The Public Health Emergency Preparedness and Response program at Spokane Regional Health District works with other public health staff, healthcare providers and community agencies to respond effectively to public health emergencies in and around Spokane County.
It is important to understand the threat and hazards to our community in order
to be prepared and recover quickly if a public health event strikes Spokane
County and surrounding areas.
The program is funded through a grant from the Centers for Disease Control and Prevention and managed by Washington State Department of Health.
As we move into our summer season, we are all enjoying the beauty surrounding us outdoors. We should also be preparing to protect our outdoor spaces against wildfire. We can all help protect our property and our community by taking steps toward creating defensible spaces. A defensible space is one of the most cost-effective ways to protect a building from a wildfire and can often be created by the property owner.
For more information on preparing for wildfires go to https://www.ready.gov/wildfires
The Ready, Set, Go! (RSG) Program, managed by the International Association of Fire Chiefs (IAFC), seeks to develop and improve the dialogue between fire departments and the residents they serve. National studies have shown that firefighters are uniquely respected in their communities and can project a trusted voice in the public preparedness appeal. The program helps fire departments teach individuals who live in high risk wildfire areas – and the wildland-urban interface (WUI) – how to best prepare themselves and their properties against fire threats. It helps residents be Ready with preparedness understanding, be Set with situational awareness when fire threatens, and to Go, acting early when a fire starts.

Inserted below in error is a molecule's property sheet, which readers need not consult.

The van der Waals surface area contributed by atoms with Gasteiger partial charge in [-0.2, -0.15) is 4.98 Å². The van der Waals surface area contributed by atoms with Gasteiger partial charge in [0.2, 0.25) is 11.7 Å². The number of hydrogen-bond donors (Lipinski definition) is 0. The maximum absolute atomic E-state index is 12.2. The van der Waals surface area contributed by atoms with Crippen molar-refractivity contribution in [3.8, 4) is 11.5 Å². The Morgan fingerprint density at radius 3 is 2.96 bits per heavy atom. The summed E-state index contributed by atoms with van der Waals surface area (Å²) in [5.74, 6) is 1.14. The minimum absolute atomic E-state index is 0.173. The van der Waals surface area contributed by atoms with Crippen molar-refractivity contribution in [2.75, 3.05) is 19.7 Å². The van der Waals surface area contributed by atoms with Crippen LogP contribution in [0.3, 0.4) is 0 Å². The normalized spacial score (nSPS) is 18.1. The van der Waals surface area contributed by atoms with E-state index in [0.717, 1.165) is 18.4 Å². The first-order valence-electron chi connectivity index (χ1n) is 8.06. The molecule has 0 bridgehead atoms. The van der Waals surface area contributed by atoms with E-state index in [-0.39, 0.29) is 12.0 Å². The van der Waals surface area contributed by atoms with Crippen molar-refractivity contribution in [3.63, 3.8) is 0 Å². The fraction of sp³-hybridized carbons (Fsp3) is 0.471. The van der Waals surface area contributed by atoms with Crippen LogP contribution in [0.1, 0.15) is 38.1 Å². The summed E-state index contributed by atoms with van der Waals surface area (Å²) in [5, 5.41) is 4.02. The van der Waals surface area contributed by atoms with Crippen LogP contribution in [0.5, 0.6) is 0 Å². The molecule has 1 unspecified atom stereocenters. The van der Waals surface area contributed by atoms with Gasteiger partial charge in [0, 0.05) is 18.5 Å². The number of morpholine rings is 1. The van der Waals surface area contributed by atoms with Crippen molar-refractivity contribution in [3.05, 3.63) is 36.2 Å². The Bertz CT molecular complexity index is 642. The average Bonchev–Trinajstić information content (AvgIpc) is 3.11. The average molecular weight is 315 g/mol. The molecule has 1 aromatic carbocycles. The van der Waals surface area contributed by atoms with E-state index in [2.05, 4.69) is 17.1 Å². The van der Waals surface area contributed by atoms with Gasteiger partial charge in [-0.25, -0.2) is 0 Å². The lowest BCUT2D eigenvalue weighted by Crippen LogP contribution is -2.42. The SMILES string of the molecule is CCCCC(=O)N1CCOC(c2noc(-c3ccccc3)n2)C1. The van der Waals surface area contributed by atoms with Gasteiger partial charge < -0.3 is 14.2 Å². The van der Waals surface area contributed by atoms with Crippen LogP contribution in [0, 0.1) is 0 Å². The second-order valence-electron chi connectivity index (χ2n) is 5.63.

More than a collection of names, phone numbers, and street addresses, an Emergency Action Plan is an instruction manual for how to stay healthy, stay informed, and stay in contact in an emergency. Because an Emergency Action Plan affects everyone in your household, the whole household should be involved in making and practicing the plan.
Find phone numbers for your physician, pediatrician, pharmacist, and veterinarian. Other important numbers you should know include:
Ask a friend or relative who lives outside of the immediate area—preferably in another state—to be your family’s Out-of-Town Contact.
Identify a shelter-in-place location inside your home, two (2) emergency meeting places outside your home where your family can reunite in an emergency, and at least two (2) ways out of every room in your home.
Update your Emergency Action Plan whenever your family moves, your child changes schools, you change jobs, have a child, or experience some other significant life event.